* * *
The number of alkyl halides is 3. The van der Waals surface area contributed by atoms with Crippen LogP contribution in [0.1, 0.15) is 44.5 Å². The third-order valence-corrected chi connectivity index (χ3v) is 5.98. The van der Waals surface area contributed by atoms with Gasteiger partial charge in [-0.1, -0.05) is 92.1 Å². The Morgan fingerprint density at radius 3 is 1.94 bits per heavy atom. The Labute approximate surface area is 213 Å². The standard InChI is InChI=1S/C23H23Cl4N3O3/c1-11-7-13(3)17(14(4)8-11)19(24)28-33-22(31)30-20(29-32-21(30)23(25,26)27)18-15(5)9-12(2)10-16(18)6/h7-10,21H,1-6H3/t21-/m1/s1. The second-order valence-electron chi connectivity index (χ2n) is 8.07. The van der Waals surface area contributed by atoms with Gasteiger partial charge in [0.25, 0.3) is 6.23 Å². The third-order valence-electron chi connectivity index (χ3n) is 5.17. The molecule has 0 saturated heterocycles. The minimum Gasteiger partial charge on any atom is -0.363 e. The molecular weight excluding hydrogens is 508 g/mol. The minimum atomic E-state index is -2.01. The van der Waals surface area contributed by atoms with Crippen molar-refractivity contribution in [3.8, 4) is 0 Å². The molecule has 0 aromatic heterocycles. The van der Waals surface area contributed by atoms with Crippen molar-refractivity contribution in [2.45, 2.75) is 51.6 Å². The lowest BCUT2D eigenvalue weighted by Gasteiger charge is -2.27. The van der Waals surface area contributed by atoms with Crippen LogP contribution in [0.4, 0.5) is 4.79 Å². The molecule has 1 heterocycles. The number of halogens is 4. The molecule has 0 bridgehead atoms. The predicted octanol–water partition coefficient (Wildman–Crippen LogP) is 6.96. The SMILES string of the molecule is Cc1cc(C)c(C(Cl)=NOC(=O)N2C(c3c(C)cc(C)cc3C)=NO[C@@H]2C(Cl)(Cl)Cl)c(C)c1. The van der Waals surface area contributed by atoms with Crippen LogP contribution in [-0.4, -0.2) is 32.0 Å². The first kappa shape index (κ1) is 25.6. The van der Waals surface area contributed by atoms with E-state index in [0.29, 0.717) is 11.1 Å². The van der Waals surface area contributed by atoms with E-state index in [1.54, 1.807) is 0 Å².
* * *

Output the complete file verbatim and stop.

The number of alkyl halides is 3. The van der Waals surface area contributed by atoms with Crippen LogP contribution in [0.1, 0.15) is 44.5 Å². The third-order valence-corrected chi connectivity index (χ3v) is 5.98. The van der Waals surface area contributed by atoms with Gasteiger partial charge in [-0.1, -0.05) is 92.1 Å². The Morgan fingerprint density at radius 3 is 1.94 bits per heavy atom. The Labute approximate surface area is 213 Å². The standard InChI is InChI=1S/C23H23Cl4N3O3/c1-11-7-13(3)17(14(4)8-11)19(24)28-33-22(31)30-20(29-32-21(30)23(25,26)27)18-15(5)9-12(2)10-16(18)6/h7-10,21H,1-6H3/t21-/m1/s1. The second-order valence-electron chi connectivity index (χ2n) is 8.07. The van der Waals surface area contributed by atoms with Gasteiger partial charge in [0.25, 0.3) is 6.23 Å². The third-order valence-electron chi connectivity index (χ3n) is 5.17. The molecule has 0 saturated heterocycles. The minimum Gasteiger partial charge on any atom is -0.363 e. The molecular weight excluding hydrogens is 508 g/mol. The minimum atomic E-state index is -2.01. The van der Waals surface area contributed by atoms with Crippen molar-refractivity contribution in [3.8, 4) is 0 Å². The molecule has 0 aromatic heterocycles. The van der Waals surface area contributed by atoms with Crippen molar-refractivity contribution in [2.45, 2.75) is 51.6 Å². The lowest BCUT2D eigenvalue weighted by Gasteiger charge is -2.27. The van der Waals surface area contributed by atoms with Crippen LogP contribution in [0.4, 0.5) is 4.79 Å². The molecule has 1 heterocycles. The number of halogens is 4. The molecule has 0 bridgehead atoms. The predicted octanol–water partition coefficient (Wildman–Crippen LogP) is 6.96. The SMILES string of the molecule is Cc1cc(C)c(C(Cl)=NOC(=O)N2C(c3c(C)cc(C)cc3C)=NO[C@@H]2C(Cl)(Cl)Cl)c(C)c1. The van der Waals surface area contributed by atoms with Crippen LogP contribution in [-0.4, -0.2) is 32.0 Å². The first kappa shape index (κ1) is 25.6. The van der Waals surface area contributed by atoms with E-state index in [0.29, 0.717) is 11.1 Å². The van der Waals surface area contributed by atoms with E-state index in [1.54, 1.807) is 0 Å².